One explanation is simply that the Court is adamant in ensuring that lower courts correctly apply the qualified immunity doctrine correctly. The doctrine’s application to law enforcement and governance might be an area particularly deserving of the Court’s scrupulous attention, despite the Court’s limited docket.
Another explanation is that by addressing these fact-specific cases, the Supreme Court distinguishes between the “conduct rule” and the “decision rule” governing police use of force. The Court can both uphold the Constitution’s background rule governing conduct, while simultaneously crafting a decision rule regarding the remedy imposed for violations of the conduct rule. In this case, the conduct rule prohibits use of excessive force, but the decision rule, applied ex post when the police violate the conduct rules, is qualified immunity. Theoretically, this ex post adjustment via qualified immunity doctrine allows some leniency for a profession that is in the business of making difficult decisions about use of force.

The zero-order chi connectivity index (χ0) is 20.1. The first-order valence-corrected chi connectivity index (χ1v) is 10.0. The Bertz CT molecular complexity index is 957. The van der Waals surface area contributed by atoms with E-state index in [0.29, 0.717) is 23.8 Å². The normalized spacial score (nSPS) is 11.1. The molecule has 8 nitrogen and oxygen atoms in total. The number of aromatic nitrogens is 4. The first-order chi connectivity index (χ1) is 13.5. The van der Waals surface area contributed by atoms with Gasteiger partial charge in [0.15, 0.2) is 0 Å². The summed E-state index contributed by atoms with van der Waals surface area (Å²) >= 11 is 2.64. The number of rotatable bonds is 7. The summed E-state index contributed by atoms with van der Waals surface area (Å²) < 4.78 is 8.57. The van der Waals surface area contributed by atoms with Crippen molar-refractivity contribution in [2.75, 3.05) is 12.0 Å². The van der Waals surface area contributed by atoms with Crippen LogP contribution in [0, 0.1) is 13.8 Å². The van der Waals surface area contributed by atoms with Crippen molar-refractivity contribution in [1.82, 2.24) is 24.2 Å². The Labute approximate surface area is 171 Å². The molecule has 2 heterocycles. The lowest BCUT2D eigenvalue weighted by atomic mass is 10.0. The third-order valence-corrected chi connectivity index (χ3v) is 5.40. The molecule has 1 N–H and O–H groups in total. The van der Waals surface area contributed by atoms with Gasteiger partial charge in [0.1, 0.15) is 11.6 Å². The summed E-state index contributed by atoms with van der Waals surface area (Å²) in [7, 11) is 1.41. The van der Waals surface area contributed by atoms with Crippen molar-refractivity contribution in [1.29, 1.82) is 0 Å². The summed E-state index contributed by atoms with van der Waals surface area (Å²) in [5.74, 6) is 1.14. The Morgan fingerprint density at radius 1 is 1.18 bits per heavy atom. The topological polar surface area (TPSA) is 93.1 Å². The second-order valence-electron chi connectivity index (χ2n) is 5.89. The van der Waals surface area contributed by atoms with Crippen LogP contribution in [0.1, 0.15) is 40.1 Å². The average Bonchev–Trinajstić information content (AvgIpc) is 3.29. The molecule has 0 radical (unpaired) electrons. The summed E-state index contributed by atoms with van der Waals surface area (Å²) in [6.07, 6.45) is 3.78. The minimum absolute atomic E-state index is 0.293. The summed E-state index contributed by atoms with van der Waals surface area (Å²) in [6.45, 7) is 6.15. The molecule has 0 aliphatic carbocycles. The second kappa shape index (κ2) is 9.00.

However, case after case of excessive force suggest that the police rely on the decision rule of qualified immunity to excuse their biased actions that wreak havoc on minority communities. This upfront deterrence of force, followed by behind-the-scenes adjustment of remedies based on an analysis of the facts, doesn’t work if the Court grants qualified immunity every time. Police officers will come to rely on adjustments that are predictably carried out in their favor.
Whichever explanation rings true, the strengthening of the qualified immunity doctrine exacerbates the lack of police accountability.
Earlier this year, the CATO Institute organized a policy forum to mark the beginning of its “campaign to challenge and roll back qualified immunity, as our distinguished panel discusses the law and history of the doctrine, its effect on civil rights litigation, and the implications for police accountability.” Legal doctrine may not seem a ready candidate for sparking a movement, but the qualified immunity doctrine captures the struggles that civil rights advocates have been facing regarding racial profiling, police brutality, and criminalization of race. Cases like the one of Amy Hughes deserve a spotlight because they illustrate the urgency of tackling doctrinal issues that otherwise remain confined to academic circles.